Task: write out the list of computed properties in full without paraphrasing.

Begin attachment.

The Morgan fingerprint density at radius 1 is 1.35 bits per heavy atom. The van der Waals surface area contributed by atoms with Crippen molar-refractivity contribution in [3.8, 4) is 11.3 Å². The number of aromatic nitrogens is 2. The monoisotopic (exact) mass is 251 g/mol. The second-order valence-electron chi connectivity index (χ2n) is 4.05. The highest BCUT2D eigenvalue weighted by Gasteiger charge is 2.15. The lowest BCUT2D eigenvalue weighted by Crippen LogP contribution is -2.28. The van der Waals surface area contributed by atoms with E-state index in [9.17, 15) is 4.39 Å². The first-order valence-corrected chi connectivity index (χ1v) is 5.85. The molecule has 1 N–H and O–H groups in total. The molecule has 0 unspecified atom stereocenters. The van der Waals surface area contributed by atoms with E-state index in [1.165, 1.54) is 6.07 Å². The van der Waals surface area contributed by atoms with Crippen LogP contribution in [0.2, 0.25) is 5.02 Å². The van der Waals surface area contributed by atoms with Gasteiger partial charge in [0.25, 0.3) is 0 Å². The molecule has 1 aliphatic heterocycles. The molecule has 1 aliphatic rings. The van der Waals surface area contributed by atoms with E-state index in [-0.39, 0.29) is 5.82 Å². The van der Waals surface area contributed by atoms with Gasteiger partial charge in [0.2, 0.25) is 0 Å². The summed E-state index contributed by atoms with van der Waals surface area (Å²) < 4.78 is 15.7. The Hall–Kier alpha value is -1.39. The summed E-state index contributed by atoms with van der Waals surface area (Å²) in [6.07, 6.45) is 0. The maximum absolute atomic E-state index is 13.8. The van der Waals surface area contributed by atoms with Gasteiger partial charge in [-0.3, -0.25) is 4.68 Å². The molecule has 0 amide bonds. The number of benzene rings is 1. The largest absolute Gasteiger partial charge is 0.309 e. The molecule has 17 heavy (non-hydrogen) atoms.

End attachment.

The Morgan fingerprint density at radius 1 is 1.35 bits per heavy atom. The van der Waals surface area contributed by atoms with Crippen molar-refractivity contribution in [3.8, 4) is 11.3 Å². The number of aromatic nitrogens is 2. The monoisotopic (exact) mass is 251 g/mol. The second-order valence-electron chi connectivity index (χ2n) is 4.05. The highest BCUT2D eigenvalue weighted by Gasteiger charge is 2.15. The lowest BCUT2D eigenvalue weighted by Crippen LogP contribution is -2.28. The van der Waals surface area contributed by atoms with E-state index in [9.17, 15) is 4.39 Å². The first-order valence-corrected chi connectivity index (χ1v) is 5.85. The molecule has 1 N–H and O–H groups in total. The molecule has 0 unspecified atom stereocenters. The van der Waals surface area contributed by atoms with E-state index in [1.165, 1.54) is 6.07 Å². The van der Waals surface area contributed by atoms with Crippen LogP contribution in [0.2, 0.25) is 5.02 Å². The van der Waals surface area contributed by atoms with Gasteiger partial charge in [0.25, 0.3) is 0 Å². The molecule has 1 aliphatic heterocycles. The molecule has 1 aliphatic rings. The van der Waals surface area contributed by atoms with E-state index in [-0.39, 0.29) is 5.82 Å². The van der Waals surface area contributed by atoms with Gasteiger partial charge in [0.2, 0.25) is 0 Å². The summed E-state index contributed by atoms with van der Waals surface area (Å²) < 4.78 is 15.7. The Hall–Kier alpha value is -1.39. The summed E-state index contributed by atoms with van der Waals surface area (Å²) in [6.07, 6.45) is 0. The maximum absolute atomic E-state index is 13.8. The van der Waals surface area contributed by atoms with Gasteiger partial charge in [-0.3, -0.25) is 4.68 Å². The molecule has 0 amide bonds. The number of benzene rings is 1. The largest absolute Gasteiger partial charge is 0.309 e. The molecule has 17 heavy (non-hydrogen) atoms.